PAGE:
When I get my candy, I cannot eat it until I get home. My parents will need to check my candy first to make sure it`s safe.
5. Carving a Pumpkin
Children enjoy carving pumpkins for Halloween. Such activities can be used to develop the social skills to ask for a marker, how to obtain assistance with cutting out the face, how to take turns appropriately, how to clean up their mess, etc. A task analysis can also be developed for a student to follow to attempt to independently complete a carved pumpkin activity and also know how to ask for assistance appropriately when needed.
Task Analysis for Carving Your Pumpkin
Step 1: Ask Mom and Dad if you can carve a pumpkin.
Step 2: Go to the store or pumpkin patch and bring a pumpkin home.
Step 3: Get some newspaper to spread under your pumpkin.
Step 4: Have Mom and Dad help you cut the top off the pumpkin.
Step 5: Scoop out all the pumpkin seeds and put them into a paper bag.
Step 6: Draw a face on the pumpkin.
Step 7: Have Mom and Dad help you carve a face on the pumpkin.
Step 8: Place a candle or flashlight inside the pumpkin. Have Mom and Dad light the candle if using one.
Step 9: Place the top back on your pumpkin.
Step 10: Throw away the newspapers and the paper bag.
6. Wearing a Costume to School and Other Activities
Wearing a costume for Halloween night or to the school Halloween party is an annual tradition. It will be important for children with autism to discuss, select, and receive their costume early. Some children with autism have specific sensory needs. They may not enjoy having a mask on their face or wearing make-up. If the school rule is they can’t wear the costume to school or they can’t have accessories such as wands, swords, or guns, this will all need to be explained.
It is also a great time to practice social skill language surrounding why the child selected this type of costume, if the character is a favorite of his/hers, etc. Activities such as bobbing for apples may appear unappealing as well. Children with autism may not like the idea of having their face wet or getting their costume messy.
7. Planning Early for Routine Changes
Transitions from activity to activity can often be difficult for children with autism. Planning ahead can assist with avoiding meltdowns over changes in activities. Weather may interrupt the evening and alternate plans may need to be made immediately. Some children with autism may select to stay home for the evening and pass out candy. The constant ringing of their doorbell for extended periods of time throughout the evening may also be bother some to them if they are noise sensitive.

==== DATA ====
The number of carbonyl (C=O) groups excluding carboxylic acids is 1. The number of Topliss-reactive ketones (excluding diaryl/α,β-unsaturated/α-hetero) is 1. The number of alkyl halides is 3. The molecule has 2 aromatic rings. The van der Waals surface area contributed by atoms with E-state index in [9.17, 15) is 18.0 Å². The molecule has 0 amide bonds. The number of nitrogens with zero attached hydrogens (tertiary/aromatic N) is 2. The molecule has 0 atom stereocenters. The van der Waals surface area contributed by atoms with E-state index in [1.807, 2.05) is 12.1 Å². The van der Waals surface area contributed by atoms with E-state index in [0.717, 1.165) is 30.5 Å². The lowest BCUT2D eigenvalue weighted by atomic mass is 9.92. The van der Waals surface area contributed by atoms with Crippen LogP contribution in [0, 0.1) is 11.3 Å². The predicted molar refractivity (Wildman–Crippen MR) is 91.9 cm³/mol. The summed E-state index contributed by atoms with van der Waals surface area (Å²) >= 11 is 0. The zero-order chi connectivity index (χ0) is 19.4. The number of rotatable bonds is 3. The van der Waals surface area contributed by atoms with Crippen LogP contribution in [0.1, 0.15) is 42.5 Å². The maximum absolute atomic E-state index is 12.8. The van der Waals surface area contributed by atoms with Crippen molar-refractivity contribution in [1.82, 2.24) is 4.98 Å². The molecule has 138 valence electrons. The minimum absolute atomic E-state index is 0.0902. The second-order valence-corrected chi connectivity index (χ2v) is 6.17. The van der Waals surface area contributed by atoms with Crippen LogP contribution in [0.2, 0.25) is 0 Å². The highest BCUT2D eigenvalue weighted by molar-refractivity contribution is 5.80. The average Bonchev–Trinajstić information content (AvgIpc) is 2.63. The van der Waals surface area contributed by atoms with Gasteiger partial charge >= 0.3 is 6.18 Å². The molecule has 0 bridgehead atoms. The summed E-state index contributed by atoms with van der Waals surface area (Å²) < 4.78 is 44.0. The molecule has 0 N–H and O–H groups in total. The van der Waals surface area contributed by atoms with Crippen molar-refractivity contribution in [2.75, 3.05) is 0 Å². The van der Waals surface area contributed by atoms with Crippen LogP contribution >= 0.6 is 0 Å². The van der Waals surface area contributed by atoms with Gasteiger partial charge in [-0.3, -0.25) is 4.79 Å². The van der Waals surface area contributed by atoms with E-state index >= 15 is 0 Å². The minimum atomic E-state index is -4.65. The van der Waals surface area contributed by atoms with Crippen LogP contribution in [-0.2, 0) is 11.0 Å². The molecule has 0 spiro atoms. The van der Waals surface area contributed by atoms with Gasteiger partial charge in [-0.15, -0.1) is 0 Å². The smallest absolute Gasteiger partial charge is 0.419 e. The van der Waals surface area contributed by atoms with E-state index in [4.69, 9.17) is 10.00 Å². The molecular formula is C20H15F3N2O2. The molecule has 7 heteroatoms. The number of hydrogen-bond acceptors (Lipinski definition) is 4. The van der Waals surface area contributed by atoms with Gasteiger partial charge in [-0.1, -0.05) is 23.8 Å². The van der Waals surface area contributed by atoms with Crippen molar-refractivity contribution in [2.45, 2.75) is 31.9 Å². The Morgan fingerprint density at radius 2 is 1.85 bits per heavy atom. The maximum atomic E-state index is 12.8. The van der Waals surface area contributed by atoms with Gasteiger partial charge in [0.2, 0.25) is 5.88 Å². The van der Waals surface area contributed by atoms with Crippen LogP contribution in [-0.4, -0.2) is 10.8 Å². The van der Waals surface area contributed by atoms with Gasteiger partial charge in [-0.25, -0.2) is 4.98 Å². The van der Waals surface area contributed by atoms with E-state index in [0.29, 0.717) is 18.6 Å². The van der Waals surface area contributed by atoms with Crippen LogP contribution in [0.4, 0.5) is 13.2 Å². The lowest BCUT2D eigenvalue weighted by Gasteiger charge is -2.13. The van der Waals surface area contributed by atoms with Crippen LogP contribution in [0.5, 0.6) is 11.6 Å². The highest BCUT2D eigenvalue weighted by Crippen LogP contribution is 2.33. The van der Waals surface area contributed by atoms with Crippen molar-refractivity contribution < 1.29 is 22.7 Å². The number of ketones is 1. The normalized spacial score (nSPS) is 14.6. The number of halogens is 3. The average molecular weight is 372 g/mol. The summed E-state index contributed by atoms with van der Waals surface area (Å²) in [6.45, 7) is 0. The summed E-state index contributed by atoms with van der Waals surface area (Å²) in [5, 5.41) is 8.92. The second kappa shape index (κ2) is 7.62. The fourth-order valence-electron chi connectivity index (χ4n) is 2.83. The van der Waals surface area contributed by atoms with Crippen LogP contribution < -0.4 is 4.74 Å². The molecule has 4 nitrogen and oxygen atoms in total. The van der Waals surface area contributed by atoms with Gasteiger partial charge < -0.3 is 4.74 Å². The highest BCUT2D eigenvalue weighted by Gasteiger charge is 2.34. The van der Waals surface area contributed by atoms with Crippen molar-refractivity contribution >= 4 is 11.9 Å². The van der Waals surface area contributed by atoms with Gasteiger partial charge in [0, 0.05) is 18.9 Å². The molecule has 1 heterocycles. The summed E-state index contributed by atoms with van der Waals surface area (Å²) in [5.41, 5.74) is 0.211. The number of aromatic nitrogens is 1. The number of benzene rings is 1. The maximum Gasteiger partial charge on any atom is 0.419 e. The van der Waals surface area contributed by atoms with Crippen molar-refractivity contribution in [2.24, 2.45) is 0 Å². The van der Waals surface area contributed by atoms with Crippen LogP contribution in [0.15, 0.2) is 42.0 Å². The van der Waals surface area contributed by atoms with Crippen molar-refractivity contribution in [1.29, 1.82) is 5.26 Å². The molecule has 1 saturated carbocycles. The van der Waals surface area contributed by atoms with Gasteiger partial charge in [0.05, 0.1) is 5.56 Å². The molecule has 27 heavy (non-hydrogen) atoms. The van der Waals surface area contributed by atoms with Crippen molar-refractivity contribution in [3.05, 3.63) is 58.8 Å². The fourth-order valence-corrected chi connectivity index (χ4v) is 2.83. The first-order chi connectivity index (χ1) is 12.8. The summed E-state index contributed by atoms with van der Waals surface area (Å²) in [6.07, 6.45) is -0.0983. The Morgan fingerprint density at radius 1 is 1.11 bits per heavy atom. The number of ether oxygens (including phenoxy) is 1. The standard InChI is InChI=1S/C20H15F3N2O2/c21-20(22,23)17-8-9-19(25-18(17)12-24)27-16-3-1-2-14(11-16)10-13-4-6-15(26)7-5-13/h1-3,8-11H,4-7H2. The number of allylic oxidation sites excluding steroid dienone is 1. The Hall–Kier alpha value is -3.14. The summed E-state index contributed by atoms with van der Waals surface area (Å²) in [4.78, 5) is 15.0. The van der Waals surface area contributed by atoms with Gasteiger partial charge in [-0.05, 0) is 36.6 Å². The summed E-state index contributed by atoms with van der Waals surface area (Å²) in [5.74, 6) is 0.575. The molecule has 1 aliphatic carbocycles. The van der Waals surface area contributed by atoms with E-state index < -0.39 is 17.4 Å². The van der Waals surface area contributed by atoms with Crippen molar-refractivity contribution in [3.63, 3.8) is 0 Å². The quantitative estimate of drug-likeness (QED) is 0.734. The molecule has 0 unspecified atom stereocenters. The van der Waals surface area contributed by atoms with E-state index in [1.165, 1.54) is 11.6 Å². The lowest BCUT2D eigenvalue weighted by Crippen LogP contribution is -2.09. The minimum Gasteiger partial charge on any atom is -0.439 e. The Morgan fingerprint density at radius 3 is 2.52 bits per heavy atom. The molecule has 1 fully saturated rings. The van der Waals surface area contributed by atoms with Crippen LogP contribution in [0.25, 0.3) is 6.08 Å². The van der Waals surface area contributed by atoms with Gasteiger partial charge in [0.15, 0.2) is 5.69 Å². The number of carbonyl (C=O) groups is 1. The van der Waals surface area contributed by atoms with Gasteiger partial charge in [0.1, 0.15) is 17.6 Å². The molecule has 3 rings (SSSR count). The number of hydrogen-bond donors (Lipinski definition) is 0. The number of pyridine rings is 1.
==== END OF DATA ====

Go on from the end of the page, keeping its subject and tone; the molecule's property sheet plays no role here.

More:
8. Halloween Related Stories and Movies
Many children during the month of October love to read a good Halloween story or watch a Halloween related movie. Other children with autism may not like scary literature or movies. However, for those children with autism who do enjoy these activities, it can open up social opportunities for interactions with their peers. Having the opportunity to engage with peers about a newly released book or movie can allow them to practice their social skills and the language surrounding it.
9. Understanding the Importance of Checking Candy
Parents will need to explain to their children the reasons for not eating the candy given to them during the evening while Trick or Treating. Some children with autism may experience a meltdown when told they can’t eat their candy immediately after receiving it. If this skill is practiced beforehand, it can assist with these types of situations. Furthermore, children with autism will also need to know all can dy will have to be taken home and checked before any of it can be consumed.
10. Celebrating Social Skills
Many individuals focus on teaching children with autism appropriate social skills throughout the school year. Parents and professionals assist autistic students on focusing on facial expression and body language. Halloween
offers another opportunity to expand these social skills. Students with autism need to be able to read the social cues of a porch light being turned off on Halloween night. Students will need to be reminded this means the person is either not at home or does not participate in Halloween.
Parents may also need to further explain why some people do not celebrate Halloween or pass out candy. One of the biggest social skills for them to practice revolves around their own safety for the evening. They need to be reminded it is never appropriate to enter a person’s house to obtain candy. They need to have the safety risks explained to them. This may be an excellent reason for parents to attend Halloween-related activities with their autistic children in order to ensure everyone’s safety.
This article was featured in Issue 109 – Attaining Good Health.